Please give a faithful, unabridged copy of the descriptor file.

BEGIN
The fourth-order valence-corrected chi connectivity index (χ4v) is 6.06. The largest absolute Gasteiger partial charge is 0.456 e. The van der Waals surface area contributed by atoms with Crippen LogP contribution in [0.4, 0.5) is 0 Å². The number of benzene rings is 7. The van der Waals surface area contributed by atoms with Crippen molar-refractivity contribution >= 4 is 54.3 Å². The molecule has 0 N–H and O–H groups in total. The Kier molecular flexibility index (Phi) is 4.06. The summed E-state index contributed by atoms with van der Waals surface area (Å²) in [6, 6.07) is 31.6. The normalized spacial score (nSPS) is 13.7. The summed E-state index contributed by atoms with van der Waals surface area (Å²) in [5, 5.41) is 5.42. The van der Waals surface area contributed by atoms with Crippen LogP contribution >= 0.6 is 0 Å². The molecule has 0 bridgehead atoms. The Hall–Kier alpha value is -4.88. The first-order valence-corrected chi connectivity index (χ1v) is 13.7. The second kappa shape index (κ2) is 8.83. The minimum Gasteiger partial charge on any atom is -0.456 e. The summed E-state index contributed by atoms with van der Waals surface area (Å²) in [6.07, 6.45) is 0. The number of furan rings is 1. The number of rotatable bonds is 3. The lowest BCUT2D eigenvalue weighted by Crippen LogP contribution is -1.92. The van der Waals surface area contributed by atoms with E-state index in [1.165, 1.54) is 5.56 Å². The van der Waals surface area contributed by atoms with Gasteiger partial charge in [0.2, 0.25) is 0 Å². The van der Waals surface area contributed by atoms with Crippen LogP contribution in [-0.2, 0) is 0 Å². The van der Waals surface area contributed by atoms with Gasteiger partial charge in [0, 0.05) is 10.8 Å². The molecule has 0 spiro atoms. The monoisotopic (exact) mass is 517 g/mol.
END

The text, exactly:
The fourth-order valence-corrected chi connectivity index (χ4v) is 6.06. The largest absolute Gasteiger partial charge is 0.456 e. The van der Waals surface area contributed by atoms with Crippen LogP contribution in [0.4, 0.5) is 0 Å². The number of benzene rings is 7. The van der Waals surface area contributed by atoms with Crippen molar-refractivity contribution >= 4 is 54.3 Å². The molecule has 0 N–H and O–H groups in total. The Kier molecular flexibility index (Phi) is 4.06. The summed E-state index contributed by atoms with van der Waals surface area (Å²) in [6, 6.07) is 31.6. The normalized spacial score (nSPS) is 13.7. The summed E-state index contributed by atoms with van der Waals surface area (Å²) in [5, 5.41) is 5.42. The van der Waals surface area contributed by atoms with Crippen LogP contribution >= 0.6 is 0 Å². The molecule has 0 bridgehead atoms. The Hall–Kier alpha value is -4.88. The first-order valence-corrected chi connectivity index (χ1v) is 13.7. The second kappa shape index (κ2) is 8.83. The minimum Gasteiger partial charge on any atom is -0.456 e. The summed E-state index contributed by atoms with van der Waals surface area (Å²) in [6.07, 6.45) is 0. The number of furan rings is 1. The number of rotatable bonds is 3. The lowest BCUT2D eigenvalue weighted by Crippen LogP contribution is -1.92. The van der Waals surface area contributed by atoms with E-state index in [1.165, 1.54) is 5.56 Å². The van der Waals surface area contributed by atoms with Gasteiger partial charge in [0.2, 0.25) is 0 Å². The van der Waals surface area contributed by atoms with Crippen LogP contribution in [-0.2, 0) is 0 Å². The van der Waals surface area contributed by atoms with Gasteiger partial charge in [0, 0.05) is 10.8 Å². The molecule has 0 spiro atoms. The monoisotopic (exact) mass is 517 g/mol.